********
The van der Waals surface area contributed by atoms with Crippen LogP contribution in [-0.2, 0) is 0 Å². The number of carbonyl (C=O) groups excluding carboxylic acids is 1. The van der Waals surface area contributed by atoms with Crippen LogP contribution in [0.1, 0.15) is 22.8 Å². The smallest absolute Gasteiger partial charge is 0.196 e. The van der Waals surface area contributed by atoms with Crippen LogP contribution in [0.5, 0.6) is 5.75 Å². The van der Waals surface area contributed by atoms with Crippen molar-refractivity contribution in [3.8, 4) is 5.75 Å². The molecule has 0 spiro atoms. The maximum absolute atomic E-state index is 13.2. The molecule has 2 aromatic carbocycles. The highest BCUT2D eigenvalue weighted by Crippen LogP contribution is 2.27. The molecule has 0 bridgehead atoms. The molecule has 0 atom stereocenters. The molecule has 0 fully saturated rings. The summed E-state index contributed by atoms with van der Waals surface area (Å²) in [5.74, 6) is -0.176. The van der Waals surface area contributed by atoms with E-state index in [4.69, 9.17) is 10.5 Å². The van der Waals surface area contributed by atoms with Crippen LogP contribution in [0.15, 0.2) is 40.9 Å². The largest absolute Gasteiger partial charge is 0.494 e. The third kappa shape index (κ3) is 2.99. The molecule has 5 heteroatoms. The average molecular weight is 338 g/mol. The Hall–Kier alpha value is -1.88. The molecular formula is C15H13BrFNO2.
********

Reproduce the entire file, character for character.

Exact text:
The van der Waals surface area contributed by atoms with Crippen LogP contribution in [-0.2, 0) is 0 Å². The number of carbonyl (C=O) groups excluding carboxylic acids is 1. The van der Waals surface area contributed by atoms with Crippen LogP contribution in [0.1, 0.15) is 22.8 Å². The smallest absolute Gasteiger partial charge is 0.196 e. The van der Waals surface area contributed by atoms with Crippen LogP contribution in [0.5, 0.6) is 5.75 Å². The van der Waals surface area contributed by atoms with Crippen molar-refractivity contribution in [3.8, 4) is 5.75 Å². The molecule has 0 spiro atoms. The maximum absolute atomic E-state index is 13.2. The molecule has 2 aromatic carbocycles. The highest BCUT2D eigenvalue weighted by Crippen LogP contribution is 2.27. The molecule has 0 bridgehead atoms. The molecule has 0 atom stereocenters. The molecule has 0 fully saturated rings. The summed E-state index contributed by atoms with van der Waals surface area (Å²) in [5.74, 6) is -0.176. The van der Waals surface area contributed by atoms with E-state index in [4.69, 9.17) is 10.5 Å². The van der Waals surface area contributed by atoms with Crippen LogP contribution in [0.15, 0.2) is 40.9 Å². The largest absolute Gasteiger partial charge is 0.494 e. The third kappa shape index (κ3) is 2.99. The molecule has 5 heteroatoms. The average molecular weight is 338 g/mol. The Hall–Kier alpha value is -1.88. The molecular formula is C15H13BrFNO2.